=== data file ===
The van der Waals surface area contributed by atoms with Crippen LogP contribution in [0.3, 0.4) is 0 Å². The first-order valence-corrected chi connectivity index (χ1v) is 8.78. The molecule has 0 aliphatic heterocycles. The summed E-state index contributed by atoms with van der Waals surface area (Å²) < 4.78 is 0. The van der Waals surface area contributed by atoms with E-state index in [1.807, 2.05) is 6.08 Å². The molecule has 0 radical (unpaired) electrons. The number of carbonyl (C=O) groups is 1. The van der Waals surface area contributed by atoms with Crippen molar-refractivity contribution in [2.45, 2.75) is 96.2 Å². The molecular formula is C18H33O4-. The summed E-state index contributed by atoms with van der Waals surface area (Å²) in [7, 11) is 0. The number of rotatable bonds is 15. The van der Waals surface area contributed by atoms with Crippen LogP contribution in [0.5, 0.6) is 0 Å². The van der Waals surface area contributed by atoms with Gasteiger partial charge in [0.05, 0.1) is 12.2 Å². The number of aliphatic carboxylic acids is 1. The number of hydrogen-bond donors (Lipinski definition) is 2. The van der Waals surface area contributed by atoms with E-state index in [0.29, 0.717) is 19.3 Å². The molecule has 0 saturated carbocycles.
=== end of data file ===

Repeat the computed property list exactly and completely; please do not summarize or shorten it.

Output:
The van der Waals surface area contributed by atoms with Crippen LogP contribution in [0.3, 0.4) is 0 Å². The first-order valence-corrected chi connectivity index (χ1v) is 8.78. The molecule has 0 aliphatic heterocycles. The summed E-state index contributed by atoms with van der Waals surface area (Å²) < 4.78 is 0. The van der Waals surface area contributed by atoms with E-state index in [1.807, 2.05) is 6.08 Å². The molecule has 0 radical (unpaired) electrons. The number of carbonyl (C=O) groups is 1. The van der Waals surface area contributed by atoms with Crippen molar-refractivity contribution in [2.45, 2.75) is 96.2 Å². The molecular formula is C18H33O4-. The summed E-state index contributed by atoms with van der Waals surface area (Å²) in [7, 11) is 0. The number of rotatable bonds is 15. The van der Waals surface area contributed by atoms with Crippen LogP contribution in [0.5, 0.6) is 0 Å². The van der Waals surface area contributed by atoms with Gasteiger partial charge in [0.05, 0.1) is 12.2 Å². The number of aliphatic carboxylic acids is 1. The number of hydrogen-bond donors (Lipinski definition) is 2. The van der Waals surface area contributed by atoms with E-state index in [0.29, 0.717) is 19.3 Å². The molecule has 0 saturated carbocycles.